See, you probably have accounts on several web sites. The idea is to both aggregate the accounts and prove ownership. If your name is John Smith, then you probably are getting confused with other John Smiths. You’ll provide where you work, contact info, which sites belong to you. The site will provide a feed showing your activity in each of these.

My name is pretty unique. If you saw my full name on a site, then would you doubt that its me. Okay, let’s forget the guy who masqueraded with my name a few years ago. Lots of people say I have the best names. He took it too far. By contrast, there are others with my first name who pop up higher in Google. So, you’d need the whole thing. I notice people arrive at this site by putting that name in search engines, so I am pretty sure it works. Naturally, all the sites where I wish to stay under the radar don’t have my name on them.
🙂

See… I knew I’d make this post about me.

Am I the only one who remembers fascination with the Deep Web (aka Invisible Web)? The idea of these online reputation services, I think, is to bring positive content up in rankings up to the more shallow areas. Trick is, the users need to be aware of what is and is not positive. Linking your name to your Facebook (used to be Deep Web but less and less of late) profile and giving the world access to pictures of you passed out drunk probably isn’t positive online reputation control.

No More Public Anonymous Photos

Early in the history of the WWW, people thought a document which did not have an inbound link, a link from some external location to the file, was private. Search engines looked for content on web sites in locations for which there was not a link already pointing. To truly respect the privacy of those sites, these search engines would have only index content from sites which asked to be index AND only indexed content which that web site pointed a link.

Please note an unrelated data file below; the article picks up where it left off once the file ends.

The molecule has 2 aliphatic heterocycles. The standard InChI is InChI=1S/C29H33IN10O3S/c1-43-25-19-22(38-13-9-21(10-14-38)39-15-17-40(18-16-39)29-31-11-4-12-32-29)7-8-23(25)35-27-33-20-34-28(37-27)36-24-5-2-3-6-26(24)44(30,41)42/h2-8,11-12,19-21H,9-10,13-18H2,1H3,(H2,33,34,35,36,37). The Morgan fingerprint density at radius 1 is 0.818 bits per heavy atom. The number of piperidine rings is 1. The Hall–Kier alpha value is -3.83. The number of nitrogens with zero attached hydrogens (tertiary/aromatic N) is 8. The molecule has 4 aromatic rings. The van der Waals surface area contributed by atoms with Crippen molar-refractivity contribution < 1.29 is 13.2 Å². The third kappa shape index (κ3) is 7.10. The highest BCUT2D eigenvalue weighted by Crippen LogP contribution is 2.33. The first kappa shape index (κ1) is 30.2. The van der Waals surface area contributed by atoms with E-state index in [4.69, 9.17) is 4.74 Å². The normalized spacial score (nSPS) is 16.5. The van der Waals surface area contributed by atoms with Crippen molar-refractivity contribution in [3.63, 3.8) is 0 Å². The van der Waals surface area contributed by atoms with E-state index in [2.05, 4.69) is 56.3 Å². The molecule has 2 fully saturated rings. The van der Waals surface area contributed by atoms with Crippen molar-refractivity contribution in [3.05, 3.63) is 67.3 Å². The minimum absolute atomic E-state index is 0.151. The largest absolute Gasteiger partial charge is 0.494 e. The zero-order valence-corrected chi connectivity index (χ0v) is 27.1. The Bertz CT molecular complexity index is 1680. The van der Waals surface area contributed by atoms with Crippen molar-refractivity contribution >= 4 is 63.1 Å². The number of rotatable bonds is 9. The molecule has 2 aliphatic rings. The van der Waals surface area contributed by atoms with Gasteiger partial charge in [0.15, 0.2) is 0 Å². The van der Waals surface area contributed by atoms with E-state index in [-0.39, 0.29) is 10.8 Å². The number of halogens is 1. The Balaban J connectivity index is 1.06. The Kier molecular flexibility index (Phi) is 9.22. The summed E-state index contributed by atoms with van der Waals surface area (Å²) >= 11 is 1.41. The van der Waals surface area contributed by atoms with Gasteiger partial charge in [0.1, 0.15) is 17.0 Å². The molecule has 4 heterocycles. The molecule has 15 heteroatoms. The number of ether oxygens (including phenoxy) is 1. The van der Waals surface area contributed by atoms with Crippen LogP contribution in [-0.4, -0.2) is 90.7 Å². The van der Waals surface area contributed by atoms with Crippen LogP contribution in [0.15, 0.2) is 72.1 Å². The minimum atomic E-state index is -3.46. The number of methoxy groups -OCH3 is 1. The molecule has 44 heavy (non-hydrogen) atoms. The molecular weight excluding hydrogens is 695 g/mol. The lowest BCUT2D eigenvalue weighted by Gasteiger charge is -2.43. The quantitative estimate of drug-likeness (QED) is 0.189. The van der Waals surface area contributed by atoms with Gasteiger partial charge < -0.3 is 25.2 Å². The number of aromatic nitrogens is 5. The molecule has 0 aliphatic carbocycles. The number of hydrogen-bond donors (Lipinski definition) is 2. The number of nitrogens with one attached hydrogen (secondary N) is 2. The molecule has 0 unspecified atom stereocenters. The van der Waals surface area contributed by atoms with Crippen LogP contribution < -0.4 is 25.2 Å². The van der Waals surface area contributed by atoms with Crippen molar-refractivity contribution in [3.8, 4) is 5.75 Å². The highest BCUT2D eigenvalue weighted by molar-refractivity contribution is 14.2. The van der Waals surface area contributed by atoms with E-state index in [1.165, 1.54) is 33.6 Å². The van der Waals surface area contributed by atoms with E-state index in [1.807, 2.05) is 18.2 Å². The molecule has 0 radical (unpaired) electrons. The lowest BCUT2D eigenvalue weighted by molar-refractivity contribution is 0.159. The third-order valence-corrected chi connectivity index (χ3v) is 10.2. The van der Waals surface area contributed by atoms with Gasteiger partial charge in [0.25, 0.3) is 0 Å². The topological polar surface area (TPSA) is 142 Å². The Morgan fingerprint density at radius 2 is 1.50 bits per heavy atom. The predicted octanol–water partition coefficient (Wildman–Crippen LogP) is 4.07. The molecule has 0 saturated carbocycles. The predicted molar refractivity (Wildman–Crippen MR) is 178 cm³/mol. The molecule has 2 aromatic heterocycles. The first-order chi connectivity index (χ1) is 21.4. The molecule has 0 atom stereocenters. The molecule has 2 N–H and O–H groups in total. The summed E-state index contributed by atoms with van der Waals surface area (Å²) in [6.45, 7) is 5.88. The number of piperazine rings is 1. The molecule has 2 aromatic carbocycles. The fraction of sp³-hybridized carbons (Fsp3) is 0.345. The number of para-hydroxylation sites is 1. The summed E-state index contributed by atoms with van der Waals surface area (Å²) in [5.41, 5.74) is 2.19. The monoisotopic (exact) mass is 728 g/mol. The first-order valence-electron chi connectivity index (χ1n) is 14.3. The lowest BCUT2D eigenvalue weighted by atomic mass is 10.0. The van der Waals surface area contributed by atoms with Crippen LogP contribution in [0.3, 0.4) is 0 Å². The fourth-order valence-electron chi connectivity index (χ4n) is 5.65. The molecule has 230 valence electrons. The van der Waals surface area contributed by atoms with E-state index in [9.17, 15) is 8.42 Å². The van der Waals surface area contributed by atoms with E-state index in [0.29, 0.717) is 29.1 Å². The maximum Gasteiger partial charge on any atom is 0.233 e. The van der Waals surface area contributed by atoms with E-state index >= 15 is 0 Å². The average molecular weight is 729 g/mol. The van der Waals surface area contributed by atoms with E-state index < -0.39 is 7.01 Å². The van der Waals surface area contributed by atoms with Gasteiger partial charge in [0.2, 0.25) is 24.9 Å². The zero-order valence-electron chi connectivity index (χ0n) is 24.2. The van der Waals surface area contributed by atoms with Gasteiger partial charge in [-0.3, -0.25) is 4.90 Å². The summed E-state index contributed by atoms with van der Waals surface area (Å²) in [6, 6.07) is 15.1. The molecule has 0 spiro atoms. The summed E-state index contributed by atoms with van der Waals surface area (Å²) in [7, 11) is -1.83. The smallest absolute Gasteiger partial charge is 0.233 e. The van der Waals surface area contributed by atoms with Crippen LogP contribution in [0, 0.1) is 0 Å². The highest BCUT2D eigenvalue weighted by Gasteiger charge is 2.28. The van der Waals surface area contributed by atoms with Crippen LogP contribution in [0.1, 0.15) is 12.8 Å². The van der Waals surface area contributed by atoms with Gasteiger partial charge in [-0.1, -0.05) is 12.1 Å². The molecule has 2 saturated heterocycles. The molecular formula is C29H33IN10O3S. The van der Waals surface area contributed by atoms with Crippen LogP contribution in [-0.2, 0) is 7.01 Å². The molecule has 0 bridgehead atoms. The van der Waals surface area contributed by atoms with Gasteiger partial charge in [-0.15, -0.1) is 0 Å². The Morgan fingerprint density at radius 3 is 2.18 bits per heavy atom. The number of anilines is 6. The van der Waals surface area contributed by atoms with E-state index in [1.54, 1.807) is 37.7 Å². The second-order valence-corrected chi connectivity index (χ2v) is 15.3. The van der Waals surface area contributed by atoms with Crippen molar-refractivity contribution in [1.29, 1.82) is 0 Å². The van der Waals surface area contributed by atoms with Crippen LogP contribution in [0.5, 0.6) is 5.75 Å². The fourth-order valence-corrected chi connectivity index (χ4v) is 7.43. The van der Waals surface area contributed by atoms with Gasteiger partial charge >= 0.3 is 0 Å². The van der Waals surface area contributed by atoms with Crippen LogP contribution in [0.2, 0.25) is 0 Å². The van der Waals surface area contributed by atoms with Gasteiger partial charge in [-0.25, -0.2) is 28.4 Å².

Just because SiteB links to a location on SiteA doesn’t mean SiteA wished it to found in a search, an example is deep linking. Note the court cases (1, 2) in which judges rule in favor of the SiteAs who go to court about SiteBs who make such links. Note I made deep links in order to demonstrate the deep links. 🙂

On Privacy and Polar Rose – Polar Rose Blog : On Privacy and Polar Rose

It should come as little surprise that we believe that Polar Rose adds tremendous value to the photo web. We think we’re as harmful to the photo web, as Altavista, Yahoo!, and Google have been to the text web. By sorting the text web, these search engines exposed the wonderful resource of public documents that web had already become. The side-effect was that information which was not meant for public consumption, but which was kept private by obscurity, was suddenly exposed and searchable.

By Polar Rose’s logic, because people acclimated in general to losing textual anonyminity, they will do the same for facial recognition. Just what does the lack of a label mean? The photographer may be protecting the identity of someone, a minor for example. The uploader may be lazy. The uploader may not know. The uploaded may not own the copyright to the photo.

On the whole, I think facial recognition is a good thing. The cases in which there are likely going to be privacy concerns are going to be more likely uncommon than common. Those who it affects are going to be most upset all the same.

If anything, then I think we have a tendency to underestimate how badly such things are going to violate the privacy of our lives. For example, look how often search engines exposed Social Security Numbers on web sites.